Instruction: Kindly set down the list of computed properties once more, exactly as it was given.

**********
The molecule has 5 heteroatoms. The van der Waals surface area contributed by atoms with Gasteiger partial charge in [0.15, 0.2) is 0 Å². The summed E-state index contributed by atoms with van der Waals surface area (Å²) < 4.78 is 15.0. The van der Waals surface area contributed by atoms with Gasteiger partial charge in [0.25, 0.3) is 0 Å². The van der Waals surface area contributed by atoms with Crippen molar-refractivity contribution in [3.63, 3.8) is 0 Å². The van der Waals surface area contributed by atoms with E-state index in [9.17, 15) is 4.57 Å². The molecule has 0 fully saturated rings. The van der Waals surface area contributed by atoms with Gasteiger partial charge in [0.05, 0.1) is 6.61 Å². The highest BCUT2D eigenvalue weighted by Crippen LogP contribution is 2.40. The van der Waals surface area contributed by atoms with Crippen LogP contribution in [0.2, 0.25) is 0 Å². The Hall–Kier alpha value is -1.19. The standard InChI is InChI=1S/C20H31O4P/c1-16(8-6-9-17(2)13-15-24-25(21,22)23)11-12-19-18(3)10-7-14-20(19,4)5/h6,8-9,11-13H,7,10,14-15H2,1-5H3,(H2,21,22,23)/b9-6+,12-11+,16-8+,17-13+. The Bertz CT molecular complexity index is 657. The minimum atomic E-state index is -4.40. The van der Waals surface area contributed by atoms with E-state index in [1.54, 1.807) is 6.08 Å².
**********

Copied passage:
The molecule has 5 heteroatoms. The van der Waals surface area contributed by atoms with Gasteiger partial charge in [0.15, 0.2) is 0 Å². The summed E-state index contributed by atoms with van der Waals surface area (Å²) < 4.78 is 15.0. The van der Waals surface area contributed by atoms with Gasteiger partial charge in [0.25, 0.3) is 0 Å². The van der Waals surface area contributed by atoms with Crippen molar-refractivity contribution in [3.63, 3.8) is 0 Å². The van der Waals surface area contributed by atoms with E-state index in [9.17, 15) is 4.57 Å². The molecule has 0 fully saturated rings. The van der Waals surface area contributed by atoms with Gasteiger partial charge in [0.05, 0.1) is 6.61 Å². The highest BCUT2D eigenvalue weighted by Crippen LogP contribution is 2.40. The van der Waals surface area contributed by atoms with Crippen LogP contribution in [0.2, 0.25) is 0 Å². The Hall–Kier alpha value is -1.19. The standard InChI is InChI=1S/C20H31O4P/c1-16(8-6-9-17(2)13-15-24-25(21,22)23)11-12-19-18(3)10-7-14-20(19,4)5/h6,8-9,11-13H,7,10,14-15H2,1-5H3,(H2,21,22,23)/b9-6+,12-11+,16-8+,17-13+. The Bertz CT molecular complexity index is 657. The minimum atomic E-state index is -4.40. The van der Waals surface area contributed by atoms with E-state index in [1.54, 1.807) is 6.08 Å².